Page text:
Submit Your Article Idea

In February 2009, members of the Navy’s Centennial Seven posed with U.S. Naval Academy midshipmen at the BEYA STEM Conference in Baltimore. From left to right, Capt. Pete Tzomes, Rear Adm. Tony Watson, Cmdr. Will Bundy, Vice Adm. Mel Williams, Capt. Joe Peterson, Rear Adm. Cecil Haney, and Rear Adm. Bruce Grooms.

Click Here!

The Centennial Seven were the only African Americans to command a submarine during the 20th century. Pictured to the right of Grooms, Cmdr. Rich Bryant, who commanded USS Miami (SSN-755), and Cmdr. Roger Isom, commanded USS Wyoming (SSBN-742). Bryant and Isom were the first two African Americans to command a submarine during the 21st century.

Now, STEM City USA has collaborated with US Black Engineer magazine to share a pre-release video highlighting The Centennial Seven. The video is exclusive and provides insight into their achievements.

Produced by Bryan Davis and executive produced by Tyrone Taborn, the video tells the inspiring stories of these pioneers who challenged the status quo with unwavering courage, resilience, and leadership.

Tyrone Taborn, an honorary US submarine pilot, guides viewers through this remarkable narrative, emphasizing that this is a story that should touch every American.

The seven African American men made history as the first and only ones to command U.S. Navy submarines during the first 100 years of the Submarine Force (1900-2000).

The photo taken during the BEYA STEM Conference has the men standing in the order they assumed command. Capt. Pete Tzomes (commanded USS Houston in 1983), Rear Adm. Tony Watson (commanded USS Jacksonville in 1987), Capt. Will Bundy (commanded USS Barbel in 1988), Vice Adm. Mel Williams (commanded USS Nebraska in 1994), Capt. Joe Peterson (commanded USS Dolphin in 1994), Adm. Cecil Haney (commanded USS Honolulu in 1996), and Vice Adm. Bruce Grooms (commanded USS Asheville in 1997).

During the BEYA Stars and Stripes event held in February 2020, US Black Engineer magazine conducted several interviews with Centennial 7 members.

Those interviewed included Watson, Williams, Haney, and Grooms. Unfortunately, Joe Peterson was unavailable for an interview, while Pete Tzomes and Will Bundy have since passed away. Rich Bryant and Mel Smith are not part of the Centennial Seven, but they were mentored by them and are part of the next generation. They briefly explained the ship they command and the year they took command.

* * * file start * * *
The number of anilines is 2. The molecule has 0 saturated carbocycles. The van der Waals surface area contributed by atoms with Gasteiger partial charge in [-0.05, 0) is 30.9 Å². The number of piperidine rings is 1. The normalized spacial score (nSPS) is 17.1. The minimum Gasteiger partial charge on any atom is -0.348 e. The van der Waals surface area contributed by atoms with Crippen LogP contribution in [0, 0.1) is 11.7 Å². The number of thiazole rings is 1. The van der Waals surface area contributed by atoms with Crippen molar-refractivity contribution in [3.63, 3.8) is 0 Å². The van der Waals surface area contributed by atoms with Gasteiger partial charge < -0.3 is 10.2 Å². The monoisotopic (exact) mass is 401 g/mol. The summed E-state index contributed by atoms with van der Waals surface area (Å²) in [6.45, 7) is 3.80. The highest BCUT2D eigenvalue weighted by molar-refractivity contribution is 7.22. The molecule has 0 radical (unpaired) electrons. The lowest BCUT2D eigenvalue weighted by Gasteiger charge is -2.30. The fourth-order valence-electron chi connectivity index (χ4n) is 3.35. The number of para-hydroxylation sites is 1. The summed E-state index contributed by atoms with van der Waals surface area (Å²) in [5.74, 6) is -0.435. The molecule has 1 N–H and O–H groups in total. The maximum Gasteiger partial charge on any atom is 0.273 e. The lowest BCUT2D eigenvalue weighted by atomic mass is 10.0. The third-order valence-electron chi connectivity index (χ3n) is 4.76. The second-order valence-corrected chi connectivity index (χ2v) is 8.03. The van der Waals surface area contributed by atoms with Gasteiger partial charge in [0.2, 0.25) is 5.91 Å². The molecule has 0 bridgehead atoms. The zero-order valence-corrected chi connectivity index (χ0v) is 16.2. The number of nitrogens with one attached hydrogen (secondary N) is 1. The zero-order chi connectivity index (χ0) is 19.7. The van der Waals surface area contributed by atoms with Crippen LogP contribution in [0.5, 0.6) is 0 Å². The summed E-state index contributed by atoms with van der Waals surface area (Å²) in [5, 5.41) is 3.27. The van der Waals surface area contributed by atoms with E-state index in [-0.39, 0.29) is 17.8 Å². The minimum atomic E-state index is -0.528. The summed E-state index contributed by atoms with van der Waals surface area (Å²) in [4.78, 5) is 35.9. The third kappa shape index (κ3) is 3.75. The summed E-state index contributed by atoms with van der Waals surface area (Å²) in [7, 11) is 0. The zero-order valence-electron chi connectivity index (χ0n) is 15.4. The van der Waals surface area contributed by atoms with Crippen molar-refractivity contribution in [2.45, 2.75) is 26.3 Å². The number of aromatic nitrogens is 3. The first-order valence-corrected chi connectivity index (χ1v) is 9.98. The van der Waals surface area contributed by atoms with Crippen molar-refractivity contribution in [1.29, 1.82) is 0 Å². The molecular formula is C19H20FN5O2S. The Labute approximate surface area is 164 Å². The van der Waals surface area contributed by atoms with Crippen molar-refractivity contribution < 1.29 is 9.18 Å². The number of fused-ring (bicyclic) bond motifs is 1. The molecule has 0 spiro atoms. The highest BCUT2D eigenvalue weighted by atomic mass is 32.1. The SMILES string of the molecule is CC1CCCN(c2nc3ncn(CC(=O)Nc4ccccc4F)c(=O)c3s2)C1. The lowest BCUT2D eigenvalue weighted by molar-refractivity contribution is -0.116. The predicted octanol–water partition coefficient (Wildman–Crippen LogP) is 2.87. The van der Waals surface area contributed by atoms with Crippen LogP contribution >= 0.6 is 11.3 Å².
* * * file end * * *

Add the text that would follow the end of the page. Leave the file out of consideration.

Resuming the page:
To learn more about the Centennial Seven and the contributions of Black submariners and military leaders, please visit the BEYA YouTube Channel and watch videos of the Stars and Stripes events.

You can also check out books reviewed by US Black Engineer magazine, such as “Navigating the Seven Seas” by Melvin G. Williams Sr. and Melvin G. Williams Jr. or “Black Submariners” by Glenn A Knoblock. Additionally, organizations like the BEYA Stars and Stripes and STEM City USA’s Tribute Hall.

The Centennial Seven is a testament to diversity and representation in the military sector. Their journey as submarine captains highlights the significant contributions of Black Americans to the nation’s defense.

The video aims to educate and inspire, shedding light on a crucial piece of American history that is not widely known. The hope is to ignite a spark in the youth, showing them that their ambitions are achievable, regardless of the obstacles they may face.

STEM City USA and US Black Engineer magazine are committed to encouraging diversity and inclusion in all areas of STEM. By sharing these inspiring stories, they hope to inspire future generations of diverse leaders in STEM fields.

STEM City USA is dedicated to creating opportunities, inspiring interest, and promoting quality education in STEM subjects for all children across the country. US Black Engineer Magazine provides resources, recognition, and support for the Black Engineering community nationwide.

Throughout history, African Americans have made significant contributions to serving the country. They have served in state and continental navies, as well as in the Department of Navy.

Since the Navy’s establishment in 1798, they have distinguished themselves on ships, aircraft, and submarines during times of peace and conflict. Today’s African American sailors take pride in the achievements of their predecessors, including the sailors who earned the Medal of Honor during the Civil War, Dick Henry Turpin, a survivor of the explosion aboard the battleship Maine, and the Black female yeomen who enlisted during World War One.

During World War Two, the Navy planted the seed for racial integration and trained a generation of outstanding African American officers and enlisted personnel who provided critical leadership and expertise.

In the Cold War era, African American trailblazers met the challenge and began commanding ships, submarines, and shore establishments during the 1960s and 1970s. In 1974, the Navy issued its first naval equal-opportunity manual, followed by its first Navy affirmative action plan two years later.

Today, previous African American officers and enlisted personnel continue to stand out among the Navy’s best and brightest, gaining recognition as trailblazers. Among this amazing group of Centennial Seven, we honor their contributions and achievements.

While working on acquiring footage for the Centennial 7 documentary, the team reached out to the members of Centennial Seven for any material they may have. During this process, the team happened to have a call with Admiral Tony Watson, who offered to send some content over email. He recommended an interview from the early 90s, where he was interviewed during the Black Engineer of the Year Awards. Any footage or photos of the Admirals, Captains, and their vessels was helpful.

Click Here!

leave a Reply

Social media & sharing icons powered by UltimatelySocial